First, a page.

“The insurance companies have gotten tougher” over the last 10 years, according to Winslow. They may restrict landlords from renting to tenants with dogs (or specific breeds of dogs) or tenants who smoke. Even apartments with working fireplaces are now harder and more expensive to insure for landlords.

And then there are the landlord’s own policies. Winslow, for example, rents to dog owners only at his single-family properties and not in multi-unit housing. “In a house, the tenant is pretty much responsible for everything,” he said. Multi-family buildings have common areas, and neighbors are placed closer to each other, so there’s more opportunity for problems.

Plus, “some people take great care of their pets and other people do not,” said Winslow, a former dog owner. And housing-fairness laws make it hard to make decisions on a case-by-case basis without risking legal threats.

Other businesses, of course, can’t get by if they restrict dogs too tightly. Robin Bennett, a Virginia-based consultant for off-leash dog daycares and dog daycare section chair of the Pet Care Services Association, which rates daycares and kennels nationwide, said that daycares and kennels have to be more discerning, but they are prepared to make the necessary distinctions, because they are animal professionals, unlike insurance employees and landlords.

“Sociability,” a term Bennett uses to describe how much a dog expresses interest in humans or other dogs, is something that dog professionals look for. Bennett suggests that owners and trainers be aware of dogs’ warning signals, such as growling, that may signal stress, which can escalate to something more serious. Mostly, look for a dog that will engage with others, and has manners when greeting other dogs. Like many dog pros, Bennett is not a “big proponent of breed bans.”

Screenings for kennels can be less rigorous than those for playgroups, simply because kennels where dogs don’t mix just have to be sure its staff can handle a dog. A playgroup, because dogs mix more freely, requires a more careful screening, according to Bennett. But even then, it’s rarely “good dog, bad dog,” she said; rather it’s “good moment, bad moment.”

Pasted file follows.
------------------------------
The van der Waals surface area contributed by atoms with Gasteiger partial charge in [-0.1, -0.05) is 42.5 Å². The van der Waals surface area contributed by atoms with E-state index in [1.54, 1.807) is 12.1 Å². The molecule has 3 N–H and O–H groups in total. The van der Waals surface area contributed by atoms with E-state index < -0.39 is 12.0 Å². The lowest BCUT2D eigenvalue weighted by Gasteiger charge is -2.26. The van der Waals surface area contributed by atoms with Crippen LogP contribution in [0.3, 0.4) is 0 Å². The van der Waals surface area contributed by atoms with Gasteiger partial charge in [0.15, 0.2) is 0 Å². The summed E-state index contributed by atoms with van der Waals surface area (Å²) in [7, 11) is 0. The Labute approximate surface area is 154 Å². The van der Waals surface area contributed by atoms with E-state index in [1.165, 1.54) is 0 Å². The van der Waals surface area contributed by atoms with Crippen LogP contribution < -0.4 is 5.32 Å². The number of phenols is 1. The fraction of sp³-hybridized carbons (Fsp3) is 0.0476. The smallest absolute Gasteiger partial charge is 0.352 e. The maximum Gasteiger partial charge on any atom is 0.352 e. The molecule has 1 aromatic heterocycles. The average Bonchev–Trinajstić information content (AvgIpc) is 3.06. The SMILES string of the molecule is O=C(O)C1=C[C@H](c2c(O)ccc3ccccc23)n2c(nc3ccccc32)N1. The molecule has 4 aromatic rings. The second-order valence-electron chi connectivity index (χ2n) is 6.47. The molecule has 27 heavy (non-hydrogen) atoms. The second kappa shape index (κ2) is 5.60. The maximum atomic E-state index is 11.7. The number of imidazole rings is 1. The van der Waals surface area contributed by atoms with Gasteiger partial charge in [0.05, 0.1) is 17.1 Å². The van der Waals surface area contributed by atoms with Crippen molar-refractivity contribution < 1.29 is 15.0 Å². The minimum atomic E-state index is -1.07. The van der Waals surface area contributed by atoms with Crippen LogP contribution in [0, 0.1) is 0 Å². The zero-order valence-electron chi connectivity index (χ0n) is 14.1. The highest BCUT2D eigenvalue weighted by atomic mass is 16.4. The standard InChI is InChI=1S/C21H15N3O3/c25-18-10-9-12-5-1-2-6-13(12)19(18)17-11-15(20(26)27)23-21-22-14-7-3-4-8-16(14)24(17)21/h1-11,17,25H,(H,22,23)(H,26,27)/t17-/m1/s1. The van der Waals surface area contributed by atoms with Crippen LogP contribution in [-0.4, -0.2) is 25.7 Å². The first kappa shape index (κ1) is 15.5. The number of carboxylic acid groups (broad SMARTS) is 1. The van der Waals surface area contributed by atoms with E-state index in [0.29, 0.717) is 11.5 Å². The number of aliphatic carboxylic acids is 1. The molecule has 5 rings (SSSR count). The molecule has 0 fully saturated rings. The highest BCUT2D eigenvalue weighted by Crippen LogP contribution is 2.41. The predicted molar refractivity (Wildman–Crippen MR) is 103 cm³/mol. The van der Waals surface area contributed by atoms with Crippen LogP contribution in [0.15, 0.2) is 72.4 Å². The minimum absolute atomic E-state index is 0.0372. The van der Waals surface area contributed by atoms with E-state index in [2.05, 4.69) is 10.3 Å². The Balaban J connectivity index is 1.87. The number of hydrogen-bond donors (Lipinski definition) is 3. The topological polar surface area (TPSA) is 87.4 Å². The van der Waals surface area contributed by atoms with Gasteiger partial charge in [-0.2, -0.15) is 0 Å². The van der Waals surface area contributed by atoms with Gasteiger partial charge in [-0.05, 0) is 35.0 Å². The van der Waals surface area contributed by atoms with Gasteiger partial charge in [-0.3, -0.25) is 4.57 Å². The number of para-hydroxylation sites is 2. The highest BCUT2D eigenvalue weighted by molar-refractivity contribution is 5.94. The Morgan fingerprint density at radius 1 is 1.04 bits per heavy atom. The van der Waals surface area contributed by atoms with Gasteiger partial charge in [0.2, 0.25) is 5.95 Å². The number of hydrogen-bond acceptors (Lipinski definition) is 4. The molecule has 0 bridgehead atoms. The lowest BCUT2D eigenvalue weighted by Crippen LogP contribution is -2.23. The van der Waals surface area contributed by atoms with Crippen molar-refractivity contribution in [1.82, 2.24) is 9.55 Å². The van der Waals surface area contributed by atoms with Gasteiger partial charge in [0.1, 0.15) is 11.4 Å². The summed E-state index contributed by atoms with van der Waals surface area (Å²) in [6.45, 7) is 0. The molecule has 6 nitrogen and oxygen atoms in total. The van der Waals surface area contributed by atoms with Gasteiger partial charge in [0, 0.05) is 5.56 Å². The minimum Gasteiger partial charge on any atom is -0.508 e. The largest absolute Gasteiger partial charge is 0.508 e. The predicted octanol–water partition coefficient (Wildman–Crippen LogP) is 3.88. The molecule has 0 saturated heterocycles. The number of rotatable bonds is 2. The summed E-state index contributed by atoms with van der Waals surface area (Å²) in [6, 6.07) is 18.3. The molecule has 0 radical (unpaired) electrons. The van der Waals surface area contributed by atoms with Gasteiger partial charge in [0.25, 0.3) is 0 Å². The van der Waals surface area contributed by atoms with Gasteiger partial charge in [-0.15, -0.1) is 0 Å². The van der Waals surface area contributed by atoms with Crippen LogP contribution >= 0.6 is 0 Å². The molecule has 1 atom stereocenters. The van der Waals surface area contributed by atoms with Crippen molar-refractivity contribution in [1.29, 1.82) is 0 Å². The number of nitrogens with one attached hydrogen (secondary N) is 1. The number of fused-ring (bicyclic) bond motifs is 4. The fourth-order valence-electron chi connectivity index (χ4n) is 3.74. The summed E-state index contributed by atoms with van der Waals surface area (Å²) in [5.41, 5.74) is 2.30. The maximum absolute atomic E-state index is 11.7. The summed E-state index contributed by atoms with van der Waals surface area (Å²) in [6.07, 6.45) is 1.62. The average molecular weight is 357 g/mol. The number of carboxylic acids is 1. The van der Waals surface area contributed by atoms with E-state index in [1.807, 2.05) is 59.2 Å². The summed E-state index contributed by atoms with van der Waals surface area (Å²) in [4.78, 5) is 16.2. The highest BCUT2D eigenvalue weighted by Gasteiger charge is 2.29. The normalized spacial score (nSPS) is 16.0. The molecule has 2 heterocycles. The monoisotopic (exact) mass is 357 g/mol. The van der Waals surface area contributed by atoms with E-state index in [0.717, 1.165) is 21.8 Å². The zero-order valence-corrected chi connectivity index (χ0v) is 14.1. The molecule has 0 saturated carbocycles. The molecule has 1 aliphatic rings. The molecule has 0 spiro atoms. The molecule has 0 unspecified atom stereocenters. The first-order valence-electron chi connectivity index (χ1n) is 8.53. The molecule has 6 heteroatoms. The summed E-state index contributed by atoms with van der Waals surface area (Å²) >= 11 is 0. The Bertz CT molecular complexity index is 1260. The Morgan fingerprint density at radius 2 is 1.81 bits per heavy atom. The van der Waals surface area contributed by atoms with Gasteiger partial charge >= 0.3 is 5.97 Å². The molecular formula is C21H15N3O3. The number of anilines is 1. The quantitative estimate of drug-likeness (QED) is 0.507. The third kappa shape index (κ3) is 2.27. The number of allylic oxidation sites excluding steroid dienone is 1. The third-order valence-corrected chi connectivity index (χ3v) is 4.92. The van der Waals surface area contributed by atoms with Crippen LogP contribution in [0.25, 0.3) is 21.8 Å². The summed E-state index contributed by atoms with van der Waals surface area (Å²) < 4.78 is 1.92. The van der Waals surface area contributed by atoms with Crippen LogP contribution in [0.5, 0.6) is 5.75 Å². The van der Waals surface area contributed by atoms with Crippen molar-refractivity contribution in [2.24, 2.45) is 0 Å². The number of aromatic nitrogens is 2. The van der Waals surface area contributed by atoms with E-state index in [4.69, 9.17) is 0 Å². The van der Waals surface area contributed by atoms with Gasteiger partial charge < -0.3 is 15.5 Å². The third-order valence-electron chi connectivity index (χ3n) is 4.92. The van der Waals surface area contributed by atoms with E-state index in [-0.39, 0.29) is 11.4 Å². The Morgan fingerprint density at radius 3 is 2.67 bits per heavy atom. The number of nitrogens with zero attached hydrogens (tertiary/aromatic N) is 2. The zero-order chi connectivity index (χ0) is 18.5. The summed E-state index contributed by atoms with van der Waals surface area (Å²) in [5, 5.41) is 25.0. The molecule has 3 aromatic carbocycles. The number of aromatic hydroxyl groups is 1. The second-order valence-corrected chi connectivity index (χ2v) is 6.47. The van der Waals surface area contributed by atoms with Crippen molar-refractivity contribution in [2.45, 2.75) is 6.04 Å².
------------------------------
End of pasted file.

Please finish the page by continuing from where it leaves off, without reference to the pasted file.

Unfortunately, that’s not how many in the public perceive things, which is where lawmakers get caught up in the idea of breed bans. Favre said that there is no evidence to show that any of these kinds of laws, whether breed-specific or not, have actually reduced dog bites.

In fact, Denver’s dog-bite numbers “are not down,” despite the draconian law there, according to Marcy Setter, owner and founder of Understanda-Bull in Massachusetts, who added that most bites in Denver are from German Shepherds, which are not covered in the city’s breed ban.

All the research shows “it’s an owner issue, it’s not a breed issue,” Setter said. “No specific breed is any more dangerous than any other.” Citing an average of 21 dog-bite fatalities annually in the United States, Setter said that there are many other more serious causes of widespread injury, such as walking down the street, and driving. She also said that while parents of newborns often are sent home from the hospital with piles and piles of material detailing how to keep the baby safe, there is almost never any information on dog safety, whether there is a dog in the home or not.

And that may, in the end, be a key issue. “Without understanding basic canine behavior, people immediately think ‘these dogs are aggressive,’” Setter said.

Definition of a “Dangerous Dog” under Maine Law
“Dangerous dog,” under Maine Law, means a dog that bites an individual or a domesticated animal that is not trespassing on the dog owner’s or keeper’s premises at the time of the bite, or a dog that causes a reasonable and prudent person who is not on the dog owner’s or keeper’s premises and is acting in a reasonable and nonaggressive manner to fear imminent bodily injury by assaulting or threatening to assault that individual or individual’s domestic animal.